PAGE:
While Unpaused brought forth stories of perseverance and sheer motivation to face the challenges of the first wave of the global pandemic, its sequel dwells in a world already accustomed to the deadly virus. Naya Safar’s universe takes a deeper look at the second wave and how people try to make the best in such a scenario. 

For example, the very first film, Nupur Asthana’s The Couple, traces the lives of a power couple, living in a plush rented apartment in the highrises of South Mumbai. Both work extra hard, putting their all in the ‘work-from-home’ environment and try to achieve their targets. 

Akku (played by Shreya Dhanwanthary) is an environmentally conscious citizen who just succeeded in designing the first eco-sustainable yet commercially viable diaper. Her model is greenlit by the company for mass production and she is elated at this prospect. Dippi (Priyanshu Painyuli) on the other hand, is working in sales for a soap company.

Their lives revolve around google meetings, Bluetooth earphones and laptop screens. The only modicum of interpersonal interaction comes in the bits of scrabble-solving that the two keep indulging in through the day, one word at a time.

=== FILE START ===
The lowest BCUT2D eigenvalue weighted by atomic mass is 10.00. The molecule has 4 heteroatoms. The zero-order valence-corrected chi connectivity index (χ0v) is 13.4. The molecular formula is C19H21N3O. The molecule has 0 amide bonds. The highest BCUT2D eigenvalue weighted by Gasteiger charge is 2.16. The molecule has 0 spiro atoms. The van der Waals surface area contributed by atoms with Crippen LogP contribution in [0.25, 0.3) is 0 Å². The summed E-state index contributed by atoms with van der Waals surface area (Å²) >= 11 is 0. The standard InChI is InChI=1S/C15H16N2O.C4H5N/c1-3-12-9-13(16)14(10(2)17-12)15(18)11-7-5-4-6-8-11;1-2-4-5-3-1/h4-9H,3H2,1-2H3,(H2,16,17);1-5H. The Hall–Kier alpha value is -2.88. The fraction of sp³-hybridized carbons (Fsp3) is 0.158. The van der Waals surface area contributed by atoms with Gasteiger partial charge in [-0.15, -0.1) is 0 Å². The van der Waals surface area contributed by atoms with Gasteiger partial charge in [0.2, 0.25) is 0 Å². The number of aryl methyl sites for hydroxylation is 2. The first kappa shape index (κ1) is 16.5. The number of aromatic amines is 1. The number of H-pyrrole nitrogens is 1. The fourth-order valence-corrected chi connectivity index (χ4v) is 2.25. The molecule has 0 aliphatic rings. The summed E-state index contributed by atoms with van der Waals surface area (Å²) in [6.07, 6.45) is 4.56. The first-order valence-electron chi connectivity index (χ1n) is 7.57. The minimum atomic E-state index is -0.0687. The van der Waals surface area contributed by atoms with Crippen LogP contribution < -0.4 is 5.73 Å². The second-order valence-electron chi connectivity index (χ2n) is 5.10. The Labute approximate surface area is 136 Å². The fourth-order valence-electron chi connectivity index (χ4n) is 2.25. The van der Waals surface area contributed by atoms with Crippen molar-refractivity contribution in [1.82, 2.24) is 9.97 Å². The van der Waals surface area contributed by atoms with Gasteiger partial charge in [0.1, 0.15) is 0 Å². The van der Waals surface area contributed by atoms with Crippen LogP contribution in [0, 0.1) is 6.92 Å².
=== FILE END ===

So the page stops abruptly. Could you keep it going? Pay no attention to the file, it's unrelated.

When Akku is suddenly laid off citing the weak excuse of the pandemic, their marriage comes under the scanner as the two figure out how to navigate this new situation. 

Self-respects take a hit, egos clash, both lash out at each other. 

In a particularly cathartic scene, when Akku and Dippi lash out at each other, Akku plainly says that she is as capable and hardworking as Dippi, yet, she needs to face such dire situations. "Four out of 10 women have lost their jobs during the pandemic," she declares, “That’s almost 50% of the entire female workforce.” Akku’s anger and frustration are targetted at the disparity between the rich and the middle-class, of how the ones already grappling with financial struggles get the shorter end of the stick, yet again.